AUGUSTA — Despite a public admonishment by Republican Gov. Paul Le- Page, the new Democratic majority in the Legislature emphasized unity and collaboration during swearing-in ceremonies at the State House on Wednesday.

Newly elected Senate President Justin Alfond of Portland and House Speaker Mark Eves of North Berwick vowed to work with their Republican colleagues, who lost legislative majorities in November’s elections.

Alfond challenged lawmakers to defy expectations that Democrats will clash with LePage and create gridlock, saying people on both sides are “spoiling for a fight” and expecting “a showdown between the Legislature and the Blaine House.”

“I say let’s disappoint them,” he said.

The lawmakers’ celebratory day was nearly upstaged by LePage, however, who used the event to repeat his criticism of a “tracker” hired by the Maine Democratic Party to videotape him at public events.

“I want to thank (them) for providing me with my own paparazzi. The next two years should be interesting,” Le- Page said, before administering the oath of office to House members to officially launch the 2013-14 session.

“I would like to make one slight objection. Next time you hire a paparazzi, would you give the job to a Mainer instead of a person from Massachusetts. Thank you,” LePage added, drawing laughs from the lawmakers.

But some were not amused by his remarks.

“It was odd,” said Rep. Louis Luchini, D-Ellsworth. “What a way to start.”

On Tuesday LePage abruptly canceled a meeting with the incoming Democratic leaders over the videotaping, which he called “vulgar, vicious and vile,” to him and his family.

Party operatives and other progressive activists have tracked LePage at various public events since he was elected in 2010. A spokeswoman for the party said Tuesday that they have videotaped the governor because he has a habit of saying things that are untrue.

Democrats also questioned why LePage decided to make an issue of the practice on the day he was scheduled to meet with the new Democratic leadership about the upcoming legislative session.

Along with criticizing, LePage told lawmakers he is willing to work with Democrats.

“As elected officials, we have a duty and responsibility to Maine people,” LePage said. “It’s not about us or whether we like it or not any of things that we go through. I will endure and have pledged to work (for) the people of the state of Maine.”

LePage made similar remarks in the Senate chamber before swearing in 35 senators.

Senate Democrats declined to engage the governor over his comments.

“We’re going to stay above the fray on that kind of stuff,” said Sen. Seth Goodall, D-Richmond.

The governor stuck to the script while swearing in Alfond, whom he once called a “spoiled brat.”

LePage shook hands with the new Senate president and playfully tugged on the finger of Alfond’s 1-year-old son, Jacoby, on his way out of the chamber.

Alfond was elected by the new senators, defeating Republican nominee Garrett Mason of Livermore Falls in a 20-15 vote.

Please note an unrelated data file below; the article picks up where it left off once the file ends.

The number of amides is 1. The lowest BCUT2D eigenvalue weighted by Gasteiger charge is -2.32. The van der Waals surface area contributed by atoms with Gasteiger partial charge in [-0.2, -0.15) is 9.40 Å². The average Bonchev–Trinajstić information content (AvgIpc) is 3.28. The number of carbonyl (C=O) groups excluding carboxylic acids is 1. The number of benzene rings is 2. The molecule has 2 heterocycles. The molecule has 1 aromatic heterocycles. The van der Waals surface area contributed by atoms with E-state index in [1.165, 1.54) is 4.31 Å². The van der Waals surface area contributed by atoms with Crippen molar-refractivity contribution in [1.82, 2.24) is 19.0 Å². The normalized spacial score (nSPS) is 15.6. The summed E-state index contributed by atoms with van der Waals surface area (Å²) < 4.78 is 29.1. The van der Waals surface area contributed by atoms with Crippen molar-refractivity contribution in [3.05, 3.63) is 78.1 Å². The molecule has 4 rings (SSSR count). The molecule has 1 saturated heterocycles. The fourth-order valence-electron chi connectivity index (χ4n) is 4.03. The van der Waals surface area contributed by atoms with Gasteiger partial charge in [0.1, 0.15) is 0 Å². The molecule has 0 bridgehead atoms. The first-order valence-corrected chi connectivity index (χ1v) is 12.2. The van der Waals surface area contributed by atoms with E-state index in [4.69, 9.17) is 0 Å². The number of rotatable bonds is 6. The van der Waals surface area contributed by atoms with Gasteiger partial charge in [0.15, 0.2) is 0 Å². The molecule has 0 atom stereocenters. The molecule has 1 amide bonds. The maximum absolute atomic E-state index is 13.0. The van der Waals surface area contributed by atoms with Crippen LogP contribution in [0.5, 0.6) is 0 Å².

While Republicans challenged Alfond’s presidency, Eves was unopposed. Republican House leader Ken Fredette of Newport seconded Eves’ nomination in a show of unity.

“As a member of the Appropriations Committee, I recall with pride how we passed a biennial budget that had been proposed by a Republican chief executive with a unanimous committee report, followed by passage of a supermajority of Democrats and Republicans,” Fredette said. “We passed four more budgets in the same fashion.”

Lawmakers have a host of challenges, including a projected $100 million shortfall in the Department of Health and Human Services for the budget year ending June 30.

The Legislature is also facing a projected $880 million shortfall in the next two-year budget.

Additionally, Democrats have hinted that they likely will make changes to the controversial health insurance overhaul that Republicans passed in 2011, and they may propose delaying or eliminating tax cuts for wealthy Mainers that were passed by the previous Legislature.

“We will fight to defend those things, I can tell you that,” said Rep. Jeffrey Timberlake, R-Turner.

Democratic leaders also have hinted that one of the first initiatives will be related to training Maine’s work force to better meet business’ needs.

“We know our work force faces a skills gap,” Eves said in his speech Wednesday. “Ingenuity and hard work are built into Maine people, but we need to give them the skills they need to compete.”

Such an initiative may be an early opportunity for collaboration. LePage has repeatedly lamented the skills gaps in Maine’s work force and Republicans have often echoed his concerns.

Also Wednesday, former Maine Attorney General Janet Mills of Farmington and former Secretary of State Matthew Dunlap of Old Town retook the positions they vacated after the Republicans gained control in the Legislature two years ago. Mills and Dunlap will be sworn in sometime in January, replacing William Schneider and Charlie Summers, respectively.

State Auditor Neria Douglass of Auburn won election as state treasurer, replacing Bruce Poliquin. Pola Buckley of Hallowell will replace Douglass as auditor.

Democrats have 89 seats in the 151-member House, Republicans have 58. There are two unenrolled members and two independents.

Democrats have a 19-15 edge in the Senate, with one unenrolled member.

– The Associated Press contributed to this story.

Staff Writer Steve Mistler can be contacted at 620-7016 or at:

smistler@mainetoday.com